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      GOLD Classifications, COPD Hospitalization, and All-Cause Mortality in Chronic Obstructive Pulmonary Disease: The HUNT Study

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          The Global Initiative for Chronic Obstructive Lung Disease (GOLD) has published three classifications of COPD from 2007 to 2017. No studies have investigated the ability of these classifications to predict COPD-related hospitalizations. We aimed to compare the discrimination ability of the GOLD 2007, 2011, and 2017 classifications to predict COPD hospitalization and all-cause mortality.

          Patients and Methods

          We followed 1300 participants with COPD aged ≥40 years who participated in the HUNT Study (1995–1997) through to December 31, 2015. Survival analysis and time-dependent area under receiver operating characteristics curves (AUC) were used to compare the discrimination abilities of the GOLD classifications.


          Of the 1300 participants, 522 were hospitalized due to COPD and 896 died over 20.4 years of follow-up. In adjusted models, worsening GOLD 2007, GOLD 2011, or GOLD 2017 categories were associated with higher hazards for COPD hospitalization and all-cause mortality, except for the GOLD 2017 classification and all-cause mortality (p trend=0.114). In crude models, the AUCs (95% CI) for the GOLD 2007, GOLD 2011, and GOLD 2017 for COPD hospitalization were 63.1 (58.7–66.9), 60.9 (56.1–64.4), and 56.1 (54.0–58.1), respectively, at 20-years’ follow-up. Corresponding estimates for all-cause mortality were 57.0 (54.8–59.1), 54.1 (52.1–56.0), and 52.6 (51.0–54.3). The differences in AUCs between the GOLD classifications to predict COPD hospitalization and all-cause mortality were constant over the follow-up time.


          The GOLD 2007 classification was better than the GOLD 2011 and 2017 classifications at predicting COPD hospitalization and all-cause mortality.

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          Most cited references 20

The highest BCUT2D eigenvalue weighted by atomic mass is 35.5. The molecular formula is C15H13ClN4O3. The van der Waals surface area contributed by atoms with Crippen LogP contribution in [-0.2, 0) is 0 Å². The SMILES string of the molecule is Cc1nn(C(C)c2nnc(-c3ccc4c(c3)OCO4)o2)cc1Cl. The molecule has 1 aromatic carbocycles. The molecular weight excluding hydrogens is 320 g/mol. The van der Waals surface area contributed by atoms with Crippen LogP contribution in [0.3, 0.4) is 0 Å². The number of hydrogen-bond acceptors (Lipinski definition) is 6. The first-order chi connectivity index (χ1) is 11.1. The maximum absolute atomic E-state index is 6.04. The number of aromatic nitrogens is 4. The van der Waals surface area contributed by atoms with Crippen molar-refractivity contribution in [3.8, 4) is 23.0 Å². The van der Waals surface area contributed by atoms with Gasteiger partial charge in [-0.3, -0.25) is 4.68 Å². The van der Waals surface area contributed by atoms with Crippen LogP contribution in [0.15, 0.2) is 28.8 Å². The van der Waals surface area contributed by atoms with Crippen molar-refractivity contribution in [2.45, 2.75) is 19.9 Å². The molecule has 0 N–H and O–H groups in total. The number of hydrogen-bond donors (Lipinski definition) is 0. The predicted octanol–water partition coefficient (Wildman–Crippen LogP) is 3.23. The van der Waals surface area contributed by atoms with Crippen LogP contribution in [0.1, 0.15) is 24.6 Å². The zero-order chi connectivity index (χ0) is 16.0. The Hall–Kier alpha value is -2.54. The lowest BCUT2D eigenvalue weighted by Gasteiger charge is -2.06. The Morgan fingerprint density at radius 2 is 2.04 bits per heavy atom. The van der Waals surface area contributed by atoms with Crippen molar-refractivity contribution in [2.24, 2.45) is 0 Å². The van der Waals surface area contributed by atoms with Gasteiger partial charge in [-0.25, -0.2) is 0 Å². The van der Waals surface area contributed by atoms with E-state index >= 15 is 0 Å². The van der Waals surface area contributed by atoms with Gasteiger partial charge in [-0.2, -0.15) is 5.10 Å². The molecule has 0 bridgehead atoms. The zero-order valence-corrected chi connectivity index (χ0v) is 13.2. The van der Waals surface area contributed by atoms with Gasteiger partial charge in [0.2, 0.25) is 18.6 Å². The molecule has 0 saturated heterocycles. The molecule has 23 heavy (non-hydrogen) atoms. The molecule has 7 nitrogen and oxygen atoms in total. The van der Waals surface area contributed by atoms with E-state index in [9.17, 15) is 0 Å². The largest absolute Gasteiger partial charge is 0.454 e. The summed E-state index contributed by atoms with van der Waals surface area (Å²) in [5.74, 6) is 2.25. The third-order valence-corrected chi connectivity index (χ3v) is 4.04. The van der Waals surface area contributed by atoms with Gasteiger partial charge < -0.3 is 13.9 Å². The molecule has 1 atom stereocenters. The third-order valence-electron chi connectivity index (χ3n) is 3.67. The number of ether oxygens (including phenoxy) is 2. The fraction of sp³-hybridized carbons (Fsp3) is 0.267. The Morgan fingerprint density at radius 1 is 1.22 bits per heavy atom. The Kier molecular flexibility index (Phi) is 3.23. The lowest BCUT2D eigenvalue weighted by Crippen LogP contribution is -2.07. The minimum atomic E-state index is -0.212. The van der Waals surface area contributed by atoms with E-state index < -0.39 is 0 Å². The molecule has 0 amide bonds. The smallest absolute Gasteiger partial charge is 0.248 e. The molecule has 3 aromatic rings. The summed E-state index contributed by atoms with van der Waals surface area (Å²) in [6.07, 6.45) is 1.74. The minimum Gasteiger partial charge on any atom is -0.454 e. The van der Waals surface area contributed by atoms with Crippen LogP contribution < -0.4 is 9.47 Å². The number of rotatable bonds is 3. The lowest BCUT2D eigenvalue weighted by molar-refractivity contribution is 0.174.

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          The 2011 revision of the global strategy for the diagnosis, management and prevention of COPD (GOLD)--why and what?

          The Global Initiative for Chronic Obstructive Lung Disease (GOLD) has published a strategy for diagnosis and for management of chronic obstructive pulmonary disease (COPD) since 2001 and this has formed the basis for numerous national and regional guidelines. We describe the background for the 2011 revision of the GOLD document. The GOLD document is updated annually and revised every 5 years based on published research as well as an evaluation by an expert panel of how to best formulate and disseminate knowledge on COPD. The GOLD 2011 revision states that spirometry is required for making a clinical diagnosis of COPD. At the same time, the document has less emphasis on spirometric evaluation of disease severity and launches a combined assessment taking symptoms, spirometry and history of exacerbations into account. This is matched with initial treatment for COPD where smoking cessation, pulmonary rehabilitation and physical activity in general are given high priority followed by pharmacologic treatment guided by the novel assessment scheme. Comorbidities are often present in COPD and the GOLD 2011 revision gives some guidance in how to manage these as well as how to manage COPD in the presence of comorbidities. A more clinically oriented GOLD document will hopefully improve assessment and management of COPD. © 2012 Blackwell Publishing Ltd.
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            Mortality prediction in chronic obstructive pulmonary disease comparing the GOLD 2007 and 2011 staging systems: a pooled analysis of individual patient data.

            There is no universal consensus on the best staging system for chronic obstructive pulmonary disease (COPD). Although documents (eg, the Global Initiative for Chronic Obstructive Lung Disease [GOLD] 2007) have traditionally used forced expiratory volume in 1 s (FEV1) for staging, clinical parameters have been added to some guidelines (eg, GOLD 2011) to improve patient management. As part of the COPD Cohorts Collaborative International Assessment (3CIA) initiative, we aimed to investigate how individual patients were categorised by GOLD 2007 and 2011, and compare the prognostic accuracy of the staging documents for mortality.
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              Comparison of 2011 and 2007 Global Initiative for Chronic Obstructive Lung Disease guidelines for predicting mortality and hospitalization.